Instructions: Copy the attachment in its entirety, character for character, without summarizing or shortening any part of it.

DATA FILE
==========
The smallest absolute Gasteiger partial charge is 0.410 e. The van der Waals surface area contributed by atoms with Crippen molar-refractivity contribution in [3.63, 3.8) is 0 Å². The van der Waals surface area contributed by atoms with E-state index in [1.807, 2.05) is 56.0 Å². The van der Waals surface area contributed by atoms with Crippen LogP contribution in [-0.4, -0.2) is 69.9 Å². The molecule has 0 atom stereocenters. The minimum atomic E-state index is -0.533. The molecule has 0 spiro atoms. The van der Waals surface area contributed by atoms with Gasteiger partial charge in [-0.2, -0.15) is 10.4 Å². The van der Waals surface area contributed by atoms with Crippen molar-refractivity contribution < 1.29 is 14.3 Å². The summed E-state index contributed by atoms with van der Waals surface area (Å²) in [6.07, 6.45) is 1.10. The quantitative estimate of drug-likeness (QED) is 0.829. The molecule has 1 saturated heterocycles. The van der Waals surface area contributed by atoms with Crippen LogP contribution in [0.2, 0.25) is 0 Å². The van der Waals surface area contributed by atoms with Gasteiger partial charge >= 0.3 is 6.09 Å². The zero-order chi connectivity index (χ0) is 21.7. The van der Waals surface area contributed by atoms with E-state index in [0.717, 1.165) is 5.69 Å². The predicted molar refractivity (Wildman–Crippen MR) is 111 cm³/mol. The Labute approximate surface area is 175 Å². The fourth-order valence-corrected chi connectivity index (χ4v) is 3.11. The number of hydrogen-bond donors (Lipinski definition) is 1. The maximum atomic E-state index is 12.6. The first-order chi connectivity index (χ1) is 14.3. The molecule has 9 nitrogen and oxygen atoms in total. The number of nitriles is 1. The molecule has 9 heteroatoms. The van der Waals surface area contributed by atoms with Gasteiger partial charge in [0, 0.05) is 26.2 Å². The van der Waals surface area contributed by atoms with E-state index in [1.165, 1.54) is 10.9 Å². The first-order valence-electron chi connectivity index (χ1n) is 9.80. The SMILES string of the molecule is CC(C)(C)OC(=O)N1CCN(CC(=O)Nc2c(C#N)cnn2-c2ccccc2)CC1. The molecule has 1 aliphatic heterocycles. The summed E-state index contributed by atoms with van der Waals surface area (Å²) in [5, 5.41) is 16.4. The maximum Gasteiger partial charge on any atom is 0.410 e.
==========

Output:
The smallest absolute Gasteiger partial charge is 0.410 e. The van der Waals surface area contributed by atoms with Crippen molar-refractivity contribution in [3.63, 3.8) is 0 Å². The van der Waals surface area contributed by atoms with E-state index in [1.807, 2.05) is 56.0 Å². The van der Waals surface area contributed by atoms with Crippen LogP contribution in [-0.4, -0.2) is 69.9 Å². The molecule has 0 atom stereocenters. The minimum atomic E-state index is -0.533. The molecule has 0 spiro atoms. The van der Waals surface area contributed by atoms with Gasteiger partial charge in [-0.2, -0.15) is 10.4 Å². The van der Waals surface area contributed by atoms with Crippen molar-refractivity contribution < 1.29 is 14.3 Å². The summed E-state index contributed by atoms with van der Waals surface area (Å²) in [6.07, 6.45) is 1.10. The quantitative estimate of drug-likeness (QED) is 0.829. The molecule has 1 saturated heterocycles. The van der Waals surface area contributed by atoms with Crippen LogP contribution in [0.2, 0.25) is 0 Å². The van der Waals surface area contributed by atoms with Gasteiger partial charge >= 0.3 is 6.09 Å². The zero-order chi connectivity index (χ0) is 21.7. The van der Waals surface area contributed by atoms with E-state index in [0.717, 1.165) is 5.69 Å². The predicted molar refractivity (Wildman–Crippen MR) is 111 cm³/mol. The Labute approximate surface area is 175 Å². The fourth-order valence-corrected chi connectivity index (χ4v) is 3.11. The number of hydrogen-bond donors (Lipinski definition) is 1. The maximum atomic E-state index is 12.6. The first-order chi connectivity index (χ1) is 14.3. The molecule has 9 nitrogen and oxygen atoms in total. The number of nitriles is 1. The molecule has 9 heteroatoms. The van der Waals surface area contributed by atoms with Gasteiger partial charge in [0, 0.05) is 26.2 Å². The van der Waals surface area contributed by atoms with E-state index in [1.165, 1.54) is 10.9 Å². The first-order valence-electron chi connectivity index (χ1n) is 9.80. The SMILES string of the molecule is CC(C)(C)OC(=O)N1CCN(CC(=O)Nc2c(C#N)cnn2-c2ccccc2)CC1. The molecule has 1 aliphatic heterocycles. The summed E-state index contributed by atoms with van der Waals surface area (Å²) in [5, 5.41) is 16.4. The maximum Gasteiger partial charge on any atom is 0.410 e.